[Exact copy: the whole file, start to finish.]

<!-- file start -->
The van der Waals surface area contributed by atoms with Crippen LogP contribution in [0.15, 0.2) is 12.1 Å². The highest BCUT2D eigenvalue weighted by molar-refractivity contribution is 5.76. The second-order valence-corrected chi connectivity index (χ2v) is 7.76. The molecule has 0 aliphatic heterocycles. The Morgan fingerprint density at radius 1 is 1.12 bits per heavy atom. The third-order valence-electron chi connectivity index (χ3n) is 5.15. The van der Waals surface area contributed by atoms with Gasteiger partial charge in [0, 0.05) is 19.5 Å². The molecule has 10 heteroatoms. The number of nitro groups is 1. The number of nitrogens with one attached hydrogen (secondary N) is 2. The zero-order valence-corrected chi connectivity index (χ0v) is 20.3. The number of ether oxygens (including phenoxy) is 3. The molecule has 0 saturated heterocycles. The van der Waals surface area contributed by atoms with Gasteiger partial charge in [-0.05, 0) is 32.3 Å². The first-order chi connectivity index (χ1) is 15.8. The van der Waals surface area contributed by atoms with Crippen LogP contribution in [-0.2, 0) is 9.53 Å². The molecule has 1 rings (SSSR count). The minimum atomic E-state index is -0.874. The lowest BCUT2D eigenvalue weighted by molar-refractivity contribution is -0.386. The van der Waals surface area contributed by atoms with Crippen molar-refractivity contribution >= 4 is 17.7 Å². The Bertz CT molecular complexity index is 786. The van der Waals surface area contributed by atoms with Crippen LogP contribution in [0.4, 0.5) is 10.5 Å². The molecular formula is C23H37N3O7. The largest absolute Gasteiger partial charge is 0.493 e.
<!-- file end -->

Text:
The van der Waals surface area contributed by atoms with Crippen LogP contribution in [0.15, 0.2) is 12.1 Å². The highest BCUT2D eigenvalue weighted by molar-refractivity contribution is 5.76. The second-order valence-corrected chi connectivity index (χ2v) is 7.76. The molecule has 0 aliphatic heterocycles. The Morgan fingerprint density at radius 1 is 1.12 bits per heavy atom. The third-order valence-electron chi connectivity index (χ3n) is 5.15. The van der Waals surface area contributed by atoms with Gasteiger partial charge in [0, 0.05) is 19.5 Å². The molecule has 10 heteroatoms. The number of nitro groups is 1. The number of nitrogens with one attached hydrogen (secondary N) is 2. The zero-order valence-corrected chi connectivity index (χ0v) is 20.3. The number of ether oxygens (including phenoxy) is 3. The molecule has 0 saturated heterocycles. The van der Waals surface area contributed by atoms with Gasteiger partial charge in [-0.05, 0) is 32.3 Å². The first-order chi connectivity index (χ1) is 15.8. The van der Waals surface area contributed by atoms with Crippen LogP contribution in [-0.2, 0) is 9.53 Å². The molecule has 1 rings (SSSR count). The minimum atomic E-state index is -0.874. The lowest BCUT2D eigenvalue weighted by molar-refractivity contribution is -0.386. The van der Waals surface area contributed by atoms with Crippen molar-refractivity contribution >= 4 is 17.7 Å². The Bertz CT molecular complexity index is 786. The van der Waals surface area contributed by atoms with Crippen LogP contribution in [0.4, 0.5) is 10.5 Å². The molecular formula is C23H37N3O7. The largest absolute Gasteiger partial charge is 0.493 e.